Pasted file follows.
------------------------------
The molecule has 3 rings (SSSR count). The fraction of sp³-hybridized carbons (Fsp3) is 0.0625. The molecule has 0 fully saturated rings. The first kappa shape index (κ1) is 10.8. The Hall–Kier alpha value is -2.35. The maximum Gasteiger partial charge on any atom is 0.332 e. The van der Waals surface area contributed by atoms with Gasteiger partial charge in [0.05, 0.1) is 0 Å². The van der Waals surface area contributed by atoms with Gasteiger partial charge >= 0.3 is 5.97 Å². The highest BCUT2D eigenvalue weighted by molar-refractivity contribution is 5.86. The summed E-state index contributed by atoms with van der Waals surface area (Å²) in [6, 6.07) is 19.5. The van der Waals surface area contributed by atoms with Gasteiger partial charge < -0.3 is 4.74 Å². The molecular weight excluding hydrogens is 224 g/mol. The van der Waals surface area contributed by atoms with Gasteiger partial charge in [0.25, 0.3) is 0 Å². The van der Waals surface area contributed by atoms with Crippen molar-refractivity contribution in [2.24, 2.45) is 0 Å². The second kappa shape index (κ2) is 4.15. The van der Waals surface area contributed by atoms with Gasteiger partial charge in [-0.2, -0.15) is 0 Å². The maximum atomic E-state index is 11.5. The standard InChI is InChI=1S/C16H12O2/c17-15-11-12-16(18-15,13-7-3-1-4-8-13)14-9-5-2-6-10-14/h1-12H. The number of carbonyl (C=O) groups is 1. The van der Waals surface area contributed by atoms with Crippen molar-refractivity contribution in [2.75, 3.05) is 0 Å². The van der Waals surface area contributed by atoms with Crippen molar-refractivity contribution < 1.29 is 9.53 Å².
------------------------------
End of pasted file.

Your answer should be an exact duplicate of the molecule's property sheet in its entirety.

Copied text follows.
The molecule has 3 rings (SSSR count). The fraction of sp³-hybridized carbons (Fsp3) is 0.0625. The molecule has 0 fully saturated rings. The first kappa shape index (κ1) is 10.8. The Hall–Kier alpha value is -2.35. The maximum Gasteiger partial charge on any atom is 0.332 e. The van der Waals surface area contributed by atoms with Gasteiger partial charge in [0.05, 0.1) is 0 Å². The van der Waals surface area contributed by atoms with Gasteiger partial charge >= 0.3 is 5.97 Å². The highest BCUT2D eigenvalue weighted by molar-refractivity contribution is 5.86. The summed E-state index contributed by atoms with van der Waals surface area (Å²) in [6, 6.07) is 19.5. The van der Waals surface area contributed by atoms with Gasteiger partial charge < -0.3 is 4.74 Å². The molecular weight excluding hydrogens is 224 g/mol. The van der Waals surface area contributed by atoms with Gasteiger partial charge in [0.25, 0.3) is 0 Å². The van der Waals surface area contributed by atoms with Crippen molar-refractivity contribution in [2.24, 2.45) is 0 Å². The second kappa shape index (κ2) is 4.15. The van der Waals surface area contributed by atoms with Gasteiger partial charge in [-0.2, -0.15) is 0 Å². The maximum atomic E-state index is 11.5. The standard InChI is InChI=1S/C16H12O2/c17-15-11-12-16(18-15,13-7-3-1-4-8-13)14-9-5-2-6-10-14/h1-12H. The number of carbonyl (C=O) groups is 1. The van der Waals surface area contributed by atoms with Crippen molar-refractivity contribution in [2.75, 3.05) is 0 Å². The van der Waals surface area contributed by atoms with Crippen molar-refractivity contribution < 1.29 is 9.53 Å².